Deck the halls and trim the trees, but remember to take the right precautions to protect your pet. It is possible to transform your living space into one that is both elegantly festive and dog-friendly. 

Here are a few quick tips from interior designer Heather Higgins, ASID, CID, of Higgins Design Studio, LLC.

 

Skip the Boughs of Holly 

Live mistletoe and holly are beautiful. However, they are also highly poisonous if ingested. Poinsettias, while not poisonous, can cause stomach upsets. Silk plants are a safer choice when incorporating these particular plant species into your holiday decorations.

 

Let There Be Light—Safely

Candles, strategically placed throughout your home, add a warm, festive sparkle. However, in unprotected locations, a wagging tail can knock them over, spilling hot wax or possibly starting a fire. To avoid these issues, switch to flameless battery-operated candles instead. If you want to use real candles for Hanukkah, place your menorah up high on a sturdy piece of furniture.

 

Stabilize the Tree

For many of us, a well-chosen and thoughtfully decorated Christmas tree is the festive centerpiece of our home during the holidays. However, because they can also topple easily with four-legged kids running around, make sure to attach yours to the wall or ceiling using thin, barely visible guide-wires, which are available at home improvement stores. If your dog is a puppy, you may want to consider a smaller tree, displayed on a table or counter. These work particularly well in small living spaces.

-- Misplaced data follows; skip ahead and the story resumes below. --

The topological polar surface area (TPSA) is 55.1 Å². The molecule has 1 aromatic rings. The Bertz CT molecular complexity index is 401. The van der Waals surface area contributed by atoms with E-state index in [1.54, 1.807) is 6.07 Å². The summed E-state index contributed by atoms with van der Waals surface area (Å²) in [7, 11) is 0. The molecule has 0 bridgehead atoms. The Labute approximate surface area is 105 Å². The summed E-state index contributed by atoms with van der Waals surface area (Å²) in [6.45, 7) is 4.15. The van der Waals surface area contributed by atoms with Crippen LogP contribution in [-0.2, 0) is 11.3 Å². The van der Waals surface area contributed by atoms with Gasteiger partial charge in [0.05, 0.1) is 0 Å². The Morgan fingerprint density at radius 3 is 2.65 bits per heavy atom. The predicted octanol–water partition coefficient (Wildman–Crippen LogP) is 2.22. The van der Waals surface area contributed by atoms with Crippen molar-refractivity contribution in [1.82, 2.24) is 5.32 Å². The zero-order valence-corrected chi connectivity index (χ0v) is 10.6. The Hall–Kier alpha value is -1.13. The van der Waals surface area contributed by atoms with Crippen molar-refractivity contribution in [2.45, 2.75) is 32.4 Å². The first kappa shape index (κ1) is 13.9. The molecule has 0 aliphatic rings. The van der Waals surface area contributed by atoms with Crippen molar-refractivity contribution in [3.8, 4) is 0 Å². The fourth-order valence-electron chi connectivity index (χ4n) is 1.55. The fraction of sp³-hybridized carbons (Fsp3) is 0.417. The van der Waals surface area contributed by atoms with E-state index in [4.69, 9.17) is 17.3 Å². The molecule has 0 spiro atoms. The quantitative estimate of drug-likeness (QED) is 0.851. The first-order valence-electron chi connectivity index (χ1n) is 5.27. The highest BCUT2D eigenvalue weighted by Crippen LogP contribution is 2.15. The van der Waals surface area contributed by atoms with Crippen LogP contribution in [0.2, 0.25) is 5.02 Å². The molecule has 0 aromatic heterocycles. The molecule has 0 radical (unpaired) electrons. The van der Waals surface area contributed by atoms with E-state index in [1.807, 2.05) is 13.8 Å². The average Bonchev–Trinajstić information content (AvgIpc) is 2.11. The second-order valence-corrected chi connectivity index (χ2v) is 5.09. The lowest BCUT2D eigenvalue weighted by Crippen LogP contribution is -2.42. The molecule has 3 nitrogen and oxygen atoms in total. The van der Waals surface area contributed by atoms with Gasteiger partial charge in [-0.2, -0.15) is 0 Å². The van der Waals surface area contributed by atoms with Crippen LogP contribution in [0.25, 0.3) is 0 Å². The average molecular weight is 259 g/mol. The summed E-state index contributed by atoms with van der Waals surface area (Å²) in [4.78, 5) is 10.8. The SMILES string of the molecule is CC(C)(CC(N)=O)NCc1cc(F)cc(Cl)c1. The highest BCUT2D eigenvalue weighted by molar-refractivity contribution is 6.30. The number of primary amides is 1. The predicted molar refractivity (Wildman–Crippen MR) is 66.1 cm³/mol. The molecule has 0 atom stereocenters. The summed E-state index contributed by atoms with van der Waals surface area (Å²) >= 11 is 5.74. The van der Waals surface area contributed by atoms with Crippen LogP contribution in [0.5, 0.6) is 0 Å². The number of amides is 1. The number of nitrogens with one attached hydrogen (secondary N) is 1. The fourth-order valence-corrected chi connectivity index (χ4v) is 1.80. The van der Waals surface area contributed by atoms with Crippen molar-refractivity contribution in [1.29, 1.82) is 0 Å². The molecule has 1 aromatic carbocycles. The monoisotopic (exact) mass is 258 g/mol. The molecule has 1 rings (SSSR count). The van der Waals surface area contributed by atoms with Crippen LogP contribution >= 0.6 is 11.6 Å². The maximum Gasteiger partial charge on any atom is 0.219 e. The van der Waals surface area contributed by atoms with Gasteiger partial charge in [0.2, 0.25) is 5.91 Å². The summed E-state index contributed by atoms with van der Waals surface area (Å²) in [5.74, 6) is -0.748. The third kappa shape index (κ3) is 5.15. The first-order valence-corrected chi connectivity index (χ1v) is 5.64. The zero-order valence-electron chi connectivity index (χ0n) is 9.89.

And be considerate, do not put up a tree in front of your dog's favorite place to window-watch.

 

Choose Ornaments Wisely

When decorating the tree, keep breakable ornaments high and out of reach. If you have your heart set on using glass ornaments, wire them to the tree branch to keep them from falling, shattering, and causing cuts. Avoid very small decorations and ones made of food, like strings of popcorn, candy, or nuts. These are enticing for dogs to chew and can pose a choking hazard. Also, keep track of the hooks you use for hanging tree ornaments. Swallowing one of these sharp metal hooks can cause great harm to your dog.

 

Hang the Stockings by the Chimney With Care

Heavy metal stocking holders look great. However, if a dog tugs at a stocking and the holder falls, it can injure them. A safer choice is an unobtrusive plastic hook that attaches with removable tape. Alternatively, consider hanging them from bedroom doorknobs or placing them under the tree in the morning. Do not tempt dogs by filling the stockings with food items before Christmas morning.

 

Dinner is Served

Long tablecloths or runners can accidently get yanked, causing dishes, tableware, and hot food to come tumbling down. Using shorter cloths and runners or placemats that do not hang over the edge of a table is a safer alternative.

 

Taking a few minutes to create a dog-friendly living space during the holiday season is worth the time and effort. You and your guests will be able to sit back, relax, and fully enjoy the festivities without having to anticipate what possible dog-related drama may occur!

Heather Higgins is a New York City–­based interior designer, specializing in elegant pet-friendly living spaces. Contact her at info@higginsdesignstudio.com or by clicking here.

 

Like this? 

Also read tips on including your pet in holiday festivities here.

And here, learn which foods you can and can't feed your dog.

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